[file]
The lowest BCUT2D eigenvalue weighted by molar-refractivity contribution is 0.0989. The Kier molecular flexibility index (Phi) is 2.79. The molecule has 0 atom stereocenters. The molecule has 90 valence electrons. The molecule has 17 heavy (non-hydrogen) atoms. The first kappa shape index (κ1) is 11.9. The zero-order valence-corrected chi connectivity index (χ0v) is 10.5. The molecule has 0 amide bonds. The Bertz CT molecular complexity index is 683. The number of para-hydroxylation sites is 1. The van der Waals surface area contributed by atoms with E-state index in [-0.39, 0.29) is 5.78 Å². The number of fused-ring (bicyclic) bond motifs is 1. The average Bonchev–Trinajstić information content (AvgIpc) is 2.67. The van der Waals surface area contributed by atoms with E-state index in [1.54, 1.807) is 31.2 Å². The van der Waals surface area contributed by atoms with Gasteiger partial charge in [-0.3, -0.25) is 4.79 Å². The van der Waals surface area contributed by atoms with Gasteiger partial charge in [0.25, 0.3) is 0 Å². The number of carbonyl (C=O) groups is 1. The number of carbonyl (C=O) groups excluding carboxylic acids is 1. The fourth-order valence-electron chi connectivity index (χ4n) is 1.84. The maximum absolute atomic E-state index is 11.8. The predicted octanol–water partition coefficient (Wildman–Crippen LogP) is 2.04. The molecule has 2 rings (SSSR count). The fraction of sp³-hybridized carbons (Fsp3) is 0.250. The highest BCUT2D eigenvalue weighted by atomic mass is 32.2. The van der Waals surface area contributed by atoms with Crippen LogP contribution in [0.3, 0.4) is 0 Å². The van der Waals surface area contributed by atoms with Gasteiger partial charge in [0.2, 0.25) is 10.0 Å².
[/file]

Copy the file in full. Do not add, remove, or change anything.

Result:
The lowest BCUT2D eigenvalue weighted by molar-refractivity contribution is 0.0989. The Kier molecular flexibility index (Phi) is 2.79. The molecule has 0 atom stereocenters. The molecule has 90 valence electrons. The molecule has 17 heavy (non-hydrogen) atoms. The first kappa shape index (κ1) is 11.9. The zero-order valence-corrected chi connectivity index (χ0v) is 10.5. The molecule has 0 amide bonds. The Bertz CT molecular complexity index is 683. The number of para-hydroxylation sites is 1. The van der Waals surface area contributed by atoms with E-state index in [-0.39, 0.29) is 5.78 Å². The number of fused-ring (bicyclic) bond motifs is 1. The average Bonchev–Trinajstić information content (AvgIpc) is 2.67. The van der Waals surface area contributed by atoms with E-state index in [1.54, 1.807) is 31.2 Å². The van der Waals surface area contributed by atoms with Gasteiger partial charge in [-0.3, -0.25) is 4.79 Å². The van der Waals surface area contributed by atoms with Gasteiger partial charge in [0.25, 0.3) is 0 Å². The number of carbonyl (C=O) groups is 1. The number of carbonyl (C=O) groups excluding carboxylic acids is 1. The fourth-order valence-electron chi connectivity index (χ4n) is 1.84. The maximum absolute atomic E-state index is 11.8. The predicted octanol–water partition coefficient (Wildman–Crippen LogP) is 2.04. The molecule has 2 rings (SSSR count). The fraction of sp³-hybridized carbons (Fsp3) is 0.250. The highest BCUT2D eigenvalue weighted by atomic mass is 32.2. The van der Waals surface area contributed by atoms with Crippen LogP contribution in [0.3, 0.4) is 0 Å². The van der Waals surface area contributed by atoms with Gasteiger partial charge in [0.2, 0.25) is 10.0 Å².